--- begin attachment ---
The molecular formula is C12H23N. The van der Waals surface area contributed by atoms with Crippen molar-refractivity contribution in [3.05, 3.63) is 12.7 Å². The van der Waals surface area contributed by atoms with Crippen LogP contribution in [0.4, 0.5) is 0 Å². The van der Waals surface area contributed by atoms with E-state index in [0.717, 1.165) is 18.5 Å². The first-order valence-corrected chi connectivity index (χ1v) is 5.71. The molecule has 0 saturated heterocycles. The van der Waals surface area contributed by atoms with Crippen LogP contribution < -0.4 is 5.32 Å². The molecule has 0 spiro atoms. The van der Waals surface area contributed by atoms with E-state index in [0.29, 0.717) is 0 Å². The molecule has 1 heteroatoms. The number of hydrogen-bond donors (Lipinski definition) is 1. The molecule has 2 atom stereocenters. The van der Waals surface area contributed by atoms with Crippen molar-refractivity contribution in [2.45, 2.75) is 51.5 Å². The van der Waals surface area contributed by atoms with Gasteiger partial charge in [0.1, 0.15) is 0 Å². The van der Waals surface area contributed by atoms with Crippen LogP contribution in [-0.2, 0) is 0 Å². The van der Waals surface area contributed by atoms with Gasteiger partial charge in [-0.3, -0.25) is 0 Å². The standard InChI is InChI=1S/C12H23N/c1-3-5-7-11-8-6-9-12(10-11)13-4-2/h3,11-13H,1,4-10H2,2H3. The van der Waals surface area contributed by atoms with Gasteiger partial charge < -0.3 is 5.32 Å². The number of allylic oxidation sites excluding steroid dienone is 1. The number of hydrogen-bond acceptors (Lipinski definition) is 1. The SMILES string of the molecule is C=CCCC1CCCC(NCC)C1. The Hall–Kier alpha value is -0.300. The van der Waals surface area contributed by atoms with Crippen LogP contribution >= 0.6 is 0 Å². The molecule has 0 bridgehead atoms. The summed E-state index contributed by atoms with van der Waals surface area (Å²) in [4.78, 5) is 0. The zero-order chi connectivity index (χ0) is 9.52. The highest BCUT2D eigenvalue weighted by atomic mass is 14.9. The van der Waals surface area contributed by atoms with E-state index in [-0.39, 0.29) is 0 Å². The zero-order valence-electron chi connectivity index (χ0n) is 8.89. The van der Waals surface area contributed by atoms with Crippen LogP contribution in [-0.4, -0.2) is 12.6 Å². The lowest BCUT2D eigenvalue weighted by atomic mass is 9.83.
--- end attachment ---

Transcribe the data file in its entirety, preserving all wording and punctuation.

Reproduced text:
The molecular formula is C12H23N. The van der Waals surface area contributed by atoms with Crippen molar-refractivity contribution in [3.05, 3.63) is 12.7 Å². The van der Waals surface area contributed by atoms with Crippen LogP contribution in [0.4, 0.5) is 0 Å². The van der Waals surface area contributed by atoms with E-state index in [0.717, 1.165) is 18.5 Å². The first-order valence-corrected chi connectivity index (χ1v) is 5.71. The molecule has 0 saturated heterocycles. The van der Waals surface area contributed by atoms with Crippen LogP contribution < -0.4 is 5.32 Å². The molecule has 0 spiro atoms. The van der Waals surface area contributed by atoms with E-state index in [0.29, 0.717) is 0 Å². The molecule has 1 heteroatoms. The number of hydrogen-bond donors (Lipinski definition) is 1. The molecule has 2 atom stereocenters. The van der Waals surface area contributed by atoms with Crippen molar-refractivity contribution in [2.45, 2.75) is 51.5 Å². The van der Waals surface area contributed by atoms with Gasteiger partial charge in [0.1, 0.15) is 0 Å². The van der Waals surface area contributed by atoms with Crippen LogP contribution in [-0.2, 0) is 0 Å². The van der Waals surface area contributed by atoms with Gasteiger partial charge in [-0.3, -0.25) is 0 Å². The standard InChI is InChI=1S/C12H23N/c1-3-5-7-11-8-6-9-12(10-11)13-4-2/h3,11-13H,1,4-10H2,2H3. The van der Waals surface area contributed by atoms with Gasteiger partial charge < -0.3 is 5.32 Å². The number of allylic oxidation sites excluding steroid dienone is 1. The number of hydrogen-bond acceptors (Lipinski definition) is 1. The SMILES string of the molecule is C=CCCC1CCCC(NCC)C1. The Hall–Kier alpha value is -0.300. The van der Waals surface area contributed by atoms with Crippen LogP contribution >= 0.6 is 0 Å². The molecule has 0 bridgehead atoms. The summed E-state index contributed by atoms with van der Waals surface area (Å²) in [4.78, 5) is 0. The zero-order chi connectivity index (χ0) is 9.52. The highest BCUT2D eigenvalue weighted by atomic mass is 14.9. The van der Waals surface area contributed by atoms with E-state index in [-0.39, 0.29) is 0 Å². The zero-order valence-electron chi connectivity index (χ0n) is 8.89. The van der Waals surface area contributed by atoms with Crippen LogP contribution in [-0.4, -0.2) is 12.6 Å². The lowest BCUT2D eigenvalue weighted by atomic mass is 9.83.